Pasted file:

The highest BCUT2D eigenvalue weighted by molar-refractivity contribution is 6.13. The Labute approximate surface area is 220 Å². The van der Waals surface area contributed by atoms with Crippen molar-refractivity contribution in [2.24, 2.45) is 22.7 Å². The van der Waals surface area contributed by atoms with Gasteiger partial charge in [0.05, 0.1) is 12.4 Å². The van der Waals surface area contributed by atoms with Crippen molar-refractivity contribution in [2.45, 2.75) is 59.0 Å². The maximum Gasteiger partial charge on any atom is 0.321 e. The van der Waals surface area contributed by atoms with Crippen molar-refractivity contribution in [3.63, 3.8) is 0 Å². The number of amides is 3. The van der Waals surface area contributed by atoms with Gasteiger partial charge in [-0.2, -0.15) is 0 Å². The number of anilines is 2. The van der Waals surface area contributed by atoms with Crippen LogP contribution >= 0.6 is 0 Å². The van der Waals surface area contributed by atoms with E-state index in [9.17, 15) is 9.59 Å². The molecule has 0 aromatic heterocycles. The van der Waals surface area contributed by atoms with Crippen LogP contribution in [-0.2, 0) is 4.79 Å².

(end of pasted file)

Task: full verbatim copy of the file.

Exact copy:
The highest BCUT2D eigenvalue weighted by molar-refractivity contribution is 6.13. The Labute approximate surface area is 220 Å². The van der Waals surface area contributed by atoms with Crippen molar-refractivity contribution in [2.24, 2.45) is 22.7 Å². The van der Waals surface area contributed by atoms with Gasteiger partial charge in [0.05, 0.1) is 12.4 Å². The van der Waals surface area contributed by atoms with Crippen molar-refractivity contribution in [2.45, 2.75) is 59.0 Å². The maximum Gasteiger partial charge on any atom is 0.321 e. The van der Waals surface area contributed by atoms with Crippen molar-refractivity contribution in [3.63, 3.8) is 0 Å². The number of amides is 3. The van der Waals surface area contributed by atoms with Gasteiger partial charge in [-0.2, -0.15) is 0 Å². The number of anilines is 2. The van der Waals surface area contributed by atoms with Crippen LogP contribution >= 0.6 is 0 Å². The van der Waals surface area contributed by atoms with E-state index in [9.17, 15) is 9.59 Å². The molecule has 0 aromatic heterocycles. The van der Waals surface area contributed by atoms with Crippen LogP contribution in [-0.2, 0) is 4.79 Å².